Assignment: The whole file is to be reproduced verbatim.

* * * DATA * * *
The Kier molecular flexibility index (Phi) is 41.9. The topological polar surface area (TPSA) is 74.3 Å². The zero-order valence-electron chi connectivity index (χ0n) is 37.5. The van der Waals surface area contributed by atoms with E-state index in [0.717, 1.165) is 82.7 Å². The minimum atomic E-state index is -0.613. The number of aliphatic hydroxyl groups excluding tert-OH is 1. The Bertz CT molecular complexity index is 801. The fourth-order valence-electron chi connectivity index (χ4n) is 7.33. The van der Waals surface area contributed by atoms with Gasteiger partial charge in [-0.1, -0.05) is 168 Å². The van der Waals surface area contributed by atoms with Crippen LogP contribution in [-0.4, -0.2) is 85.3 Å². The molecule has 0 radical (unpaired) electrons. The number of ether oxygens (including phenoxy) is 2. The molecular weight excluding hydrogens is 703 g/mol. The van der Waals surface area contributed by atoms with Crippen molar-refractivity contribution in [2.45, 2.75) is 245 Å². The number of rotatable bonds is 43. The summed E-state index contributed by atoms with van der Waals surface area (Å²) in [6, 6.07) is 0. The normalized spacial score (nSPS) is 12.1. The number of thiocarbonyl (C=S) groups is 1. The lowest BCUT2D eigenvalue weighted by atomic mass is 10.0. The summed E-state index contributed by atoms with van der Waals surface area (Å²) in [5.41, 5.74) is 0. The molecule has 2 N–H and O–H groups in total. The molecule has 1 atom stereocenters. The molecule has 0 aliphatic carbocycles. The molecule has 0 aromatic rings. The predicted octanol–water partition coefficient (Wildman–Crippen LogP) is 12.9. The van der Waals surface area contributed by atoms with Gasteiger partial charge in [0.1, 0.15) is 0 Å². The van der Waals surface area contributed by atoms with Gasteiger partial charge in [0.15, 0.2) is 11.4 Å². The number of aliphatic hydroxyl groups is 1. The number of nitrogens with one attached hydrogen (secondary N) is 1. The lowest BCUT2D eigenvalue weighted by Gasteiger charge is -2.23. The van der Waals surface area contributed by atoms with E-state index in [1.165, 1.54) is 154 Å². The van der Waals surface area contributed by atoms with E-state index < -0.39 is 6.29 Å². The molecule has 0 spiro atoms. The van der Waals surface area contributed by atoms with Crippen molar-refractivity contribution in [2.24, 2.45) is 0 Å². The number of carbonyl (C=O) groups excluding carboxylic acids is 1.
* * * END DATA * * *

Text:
The Kier molecular flexibility index (Phi) is 41.9. The topological polar surface area (TPSA) is 74.3 Å². The zero-order valence-electron chi connectivity index (χ0n) is 37.5. The van der Waals surface area contributed by atoms with E-state index in [0.717, 1.165) is 82.7 Å². The minimum atomic E-state index is -0.613. The number of aliphatic hydroxyl groups excluding tert-OH is 1. The Bertz CT molecular complexity index is 801. The fourth-order valence-electron chi connectivity index (χ4n) is 7.33. The van der Waals surface area contributed by atoms with Gasteiger partial charge in [-0.1, -0.05) is 168 Å². The van der Waals surface area contributed by atoms with Crippen LogP contribution in [-0.4, -0.2) is 85.3 Å². The molecule has 0 radical (unpaired) electrons. The number of ether oxygens (including phenoxy) is 2. The molecular weight excluding hydrogens is 703 g/mol. The van der Waals surface area contributed by atoms with Crippen molar-refractivity contribution in [2.45, 2.75) is 245 Å². The number of rotatable bonds is 43. The summed E-state index contributed by atoms with van der Waals surface area (Å²) in [6, 6.07) is 0. The normalized spacial score (nSPS) is 12.1. The number of thiocarbonyl (C=S) groups is 1. The lowest BCUT2D eigenvalue weighted by atomic mass is 10.0. The summed E-state index contributed by atoms with van der Waals surface area (Å²) in [5.41, 5.74) is 0. The molecule has 2 N–H and O–H groups in total. The molecule has 1 atom stereocenters. The molecule has 0 aliphatic carbocycles. The molecule has 0 aromatic rings. The predicted octanol–water partition coefficient (Wildman–Crippen LogP) is 12.9. The van der Waals surface area contributed by atoms with Gasteiger partial charge in [0.1, 0.15) is 0 Å². The van der Waals surface area contributed by atoms with Gasteiger partial charge in [0.15, 0.2) is 11.4 Å². The number of aliphatic hydroxyl groups is 1. The number of nitrogens with one attached hydrogen (secondary N) is 1. The lowest BCUT2D eigenvalue weighted by Gasteiger charge is -2.23. The van der Waals surface area contributed by atoms with E-state index in [1.165, 1.54) is 154 Å². The van der Waals surface area contributed by atoms with E-state index < -0.39 is 6.29 Å². The molecule has 0 spiro atoms. The van der Waals surface area contributed by atoms with Crippen molar-refractivity contribution in [2.24, 2.45) is 0 Å². The number of carbonyl (C=O) groups excluding carboxylic acids is 1.